Thomas Hürlimann: Der große Kater [The Big Cat]
To understand this novel, you need to have an idea of how the Swiss Bundesrat (Federal Council works. Unlike most other countries, Switzerland does not have a head of government/state elected for a term of four years or more but, rather, a council of seven elected officials chosen by the main parties, on the basis of an agreed formula. The President and Vice President of the Council are elected by the Bundesversammlung (Federal Parliament) but only hold office for one year, when new elections take place. The President is not, however, the head of state or government but rather the first among equals in the Council. However, s/he has two extra powers – the right to take decisions in emergency without recourse to the Council and acts as head of state in dealings with foreign governments. Hürlimann’s father had been president of the Council and naturally his portrayal of a Federal Council president caused a certain amount of controversy.
The hero of this novel is the eponymous big cat. We never learn his real name as he is either referred to by his title – Federal President – or by his nickname of Kater (which means tom cat). He got his nickname as a child. His father was a fisherman and, one day, returning from fishing, his son met him at the dock. Cats tried to steal the fish and the father, in his annoyance, picked up a cat and dashed it against the ground. The cat was badly injured but not killed. Kater rescued the cat, took it home and looked it after it and it recovered. However, much is made of the nickname and Kater’s cat-like qualities, such as his cunning. He is currently the President of the Federal Council. The novel tells of two days in his life, the official visit of the Spanish King and Queen to Switzerland. Two people have particular importance in his life, Pfiff and his wife, Marie. We never learn if Pfiff is his real name or a nickname (it means whistle but can also mean something like flair or the the knack of doing something, both of which could be apposite for Pfiff.) Kater first met Pfiff at Catholic boarding school and they have remained friends, despite the fact that Marie was Pfiff’s girlfriend and she left Pfiff (saying that he was going on to great things and did not need her help) for Kater. Pfiff may well have another reason to resent Kater. Her was seemingly making a good political career. However, the then president felt Pfiff was, despite his ability to make speeches, too artificial and insincere, and selected Kater as the person to support in his political career rather than Pfiff. Pfiff is now the government security chief and is responsible for organisation and safety during the Spanish royal visit.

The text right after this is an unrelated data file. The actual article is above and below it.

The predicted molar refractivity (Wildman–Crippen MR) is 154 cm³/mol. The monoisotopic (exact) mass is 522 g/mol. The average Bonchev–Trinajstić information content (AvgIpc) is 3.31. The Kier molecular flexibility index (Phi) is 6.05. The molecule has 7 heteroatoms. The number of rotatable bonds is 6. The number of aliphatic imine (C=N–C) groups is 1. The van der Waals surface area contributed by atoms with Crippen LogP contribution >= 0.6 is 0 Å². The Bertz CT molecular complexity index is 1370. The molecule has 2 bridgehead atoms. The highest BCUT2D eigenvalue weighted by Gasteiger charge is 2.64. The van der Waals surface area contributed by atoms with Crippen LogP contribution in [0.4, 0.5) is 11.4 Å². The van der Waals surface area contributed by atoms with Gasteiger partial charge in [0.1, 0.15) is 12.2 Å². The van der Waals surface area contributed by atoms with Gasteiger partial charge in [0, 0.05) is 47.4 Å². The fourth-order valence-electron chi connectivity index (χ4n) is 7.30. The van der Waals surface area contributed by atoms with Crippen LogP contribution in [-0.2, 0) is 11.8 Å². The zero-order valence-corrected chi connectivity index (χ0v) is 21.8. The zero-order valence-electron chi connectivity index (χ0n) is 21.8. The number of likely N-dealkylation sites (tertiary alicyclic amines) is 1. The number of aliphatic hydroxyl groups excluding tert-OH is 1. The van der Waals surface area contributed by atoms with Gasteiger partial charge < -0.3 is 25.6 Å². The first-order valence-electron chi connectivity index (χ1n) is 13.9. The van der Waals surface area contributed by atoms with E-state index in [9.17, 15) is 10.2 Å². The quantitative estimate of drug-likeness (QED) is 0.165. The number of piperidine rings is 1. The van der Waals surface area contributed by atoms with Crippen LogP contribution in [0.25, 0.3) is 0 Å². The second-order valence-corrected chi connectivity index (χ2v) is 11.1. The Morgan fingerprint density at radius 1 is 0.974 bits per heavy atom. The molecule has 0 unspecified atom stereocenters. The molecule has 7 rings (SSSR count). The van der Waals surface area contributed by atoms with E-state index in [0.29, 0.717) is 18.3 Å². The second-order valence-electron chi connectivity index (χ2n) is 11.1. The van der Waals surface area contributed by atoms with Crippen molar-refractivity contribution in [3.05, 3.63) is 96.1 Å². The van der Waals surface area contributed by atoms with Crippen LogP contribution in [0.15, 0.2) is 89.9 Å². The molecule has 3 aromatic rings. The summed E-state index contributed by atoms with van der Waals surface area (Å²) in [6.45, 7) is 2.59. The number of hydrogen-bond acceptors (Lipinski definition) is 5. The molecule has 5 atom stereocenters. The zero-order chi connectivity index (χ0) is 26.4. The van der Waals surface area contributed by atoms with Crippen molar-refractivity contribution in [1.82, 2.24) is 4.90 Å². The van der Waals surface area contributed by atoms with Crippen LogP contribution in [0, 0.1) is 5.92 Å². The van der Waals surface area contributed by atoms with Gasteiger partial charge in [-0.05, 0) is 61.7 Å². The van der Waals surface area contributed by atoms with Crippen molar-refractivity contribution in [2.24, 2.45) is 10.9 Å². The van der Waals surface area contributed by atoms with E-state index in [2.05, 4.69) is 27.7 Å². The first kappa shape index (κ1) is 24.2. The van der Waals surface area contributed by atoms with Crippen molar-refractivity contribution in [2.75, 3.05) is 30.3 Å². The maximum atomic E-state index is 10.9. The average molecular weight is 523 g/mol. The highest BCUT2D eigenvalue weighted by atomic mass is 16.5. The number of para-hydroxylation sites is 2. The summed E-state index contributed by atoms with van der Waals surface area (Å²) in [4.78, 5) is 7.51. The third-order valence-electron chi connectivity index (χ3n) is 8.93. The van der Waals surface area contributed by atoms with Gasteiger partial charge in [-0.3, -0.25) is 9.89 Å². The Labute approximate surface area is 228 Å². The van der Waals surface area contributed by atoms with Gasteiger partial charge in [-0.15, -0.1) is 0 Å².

Kater and Marie have been married for a long time but seem to be slightly estranged. They have two sons but the youngest son is dying of cancer in a nearby clinic. The novel starts with Kater in his office having a catnap before the state dinner. Much of his time in the novel is spent musing over his past life – how he met Pfiff and their interaction and how he met Marie being of particular concern. Early on he learns that Pfiff has changed the itinerary of the royal visit for the next day. The original plan is that the men would go and watch the Swiss Air Force up in the mountains – the King is a keen flyer – while the ladies would go and visit a spinning factory. Pfiff, however, is concerned that the factory employs a lot of Spanish women, quite a few of whom are Basque and that represents a danger for the Queen. As a result, because the Queen used to be a nurse, he has switched the ladies programme to the Bossi Clinic. Unfortunately, that is where Kater and Marie’s son is. It looks like a political stunt and Kater is sure that Marie will see it as such and be upset. He is right.
Much of the novel concerns the fall-out from this decision – Marie’s reaction, which causes political embarrassment, Kater’s often clumsy attempts to repair the damage and Kater’s concern for his marriage, his son and the political situation. All of this is mixed in with his thoughts about his past and how events in the past come to influence what is happening now. What Hürlimann does particularly well is to show the inner workings of a political mind, coupled with the workings of a man who is a husband, father and friend, as well as to discuss some of the ideas arising out of political decision-making, not least of which is the conflict between political ambition and personal life. There is, for example, an excellent discussion on the nature of God and good and evil, and other ideas about politics, religion and the real world are worked in. Indeed, it would be interesting to know how much Hürlimann discussed these issues with his father and how much Kater is based on his father. In any case, this is a work of fiction and works very well as such. But why is it only available in Bulgarian and Dutch?
First published in 1998 by Ammann, Zurich
No English translation
Also published in Bulgarian and Dutch